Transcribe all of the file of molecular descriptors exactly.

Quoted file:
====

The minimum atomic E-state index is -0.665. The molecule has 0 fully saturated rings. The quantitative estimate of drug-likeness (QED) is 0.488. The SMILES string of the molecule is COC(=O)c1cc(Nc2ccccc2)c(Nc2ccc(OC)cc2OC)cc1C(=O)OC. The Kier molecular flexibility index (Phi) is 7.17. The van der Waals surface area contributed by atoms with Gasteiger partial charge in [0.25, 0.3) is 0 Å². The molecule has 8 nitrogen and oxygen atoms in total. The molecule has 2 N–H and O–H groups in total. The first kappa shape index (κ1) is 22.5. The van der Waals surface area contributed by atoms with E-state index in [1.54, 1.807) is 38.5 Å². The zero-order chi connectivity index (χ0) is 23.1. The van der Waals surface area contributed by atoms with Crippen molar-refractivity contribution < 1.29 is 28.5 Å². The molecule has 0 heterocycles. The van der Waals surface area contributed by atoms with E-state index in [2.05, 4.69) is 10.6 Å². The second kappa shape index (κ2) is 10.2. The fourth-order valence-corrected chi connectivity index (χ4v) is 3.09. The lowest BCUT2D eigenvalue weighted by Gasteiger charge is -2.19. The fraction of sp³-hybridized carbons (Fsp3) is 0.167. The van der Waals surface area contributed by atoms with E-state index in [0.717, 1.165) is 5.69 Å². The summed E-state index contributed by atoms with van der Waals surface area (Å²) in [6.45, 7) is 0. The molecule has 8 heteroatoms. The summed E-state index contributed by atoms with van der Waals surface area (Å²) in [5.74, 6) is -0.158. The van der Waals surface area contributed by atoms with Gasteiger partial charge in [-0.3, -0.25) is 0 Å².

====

The minimum atomic E-state index is -0.665. The molecule has 0 fully saturated rings. The quantitative estimate of drug-likeness (QED) is 0.488. The SMILES string of the molecule is COC(=O)c1cc(Nc2ccccc2)c(Nc2ccc(OC)cc2OC)cc1C(=O)OC. The Kier molecular flexibility index (Phi) is 7.17. The van der Waals surface area contributed by atoms with Gasteiger partial charge in [0.25, 0.3) is 0 Å². The molecule has 8 nitrogen and oxygen atoms in total. The molecule has 2 N–H and O–H groups in total. The first kappa shape index (κ1) is 22.5. The van der Waals surface area contributed by atoms with E-state index in [1.54, 1.807) is 38.5 Å². The zero-order chi connectivity index (χ0) is 23.1. The van der Waals surface area contributed by atoms with Crippen molar-refractivity contribution < 1.29 is 28.5 Å². The molecule has 0 heterocycles. The van der Waals surface area contributed by atoms with E-state index in [2.05, 4.69) is 10.6 Å². The second kappa shape index (κ2) is 10.2. The fourth-order valence-corrected chi connectivity index (χ4v) is 3.09. The lowest BCUT2D eigenvalue weighted by Gasteiger charge is -2.19. The fraction of sp³-hybridized carbons (Fsp3) is 0.167. The van der Waals surface area contributed by atoms with E-state index in [0.717, 1.165) is 5.69 Å². The summed E-state index contributed by atoms with van der Waals surface area (Å²) in [6.45, 7) is 0. The molecule has 8 heteroatoms. The summed E-state index contributed by atoms with van der Waals surface area (Å²) in [5.74, 6) is -0.158. The van der Waals surface area contributed by atoms with Gasteiger partial charge in [-0.3, -0.25) is 0 Å².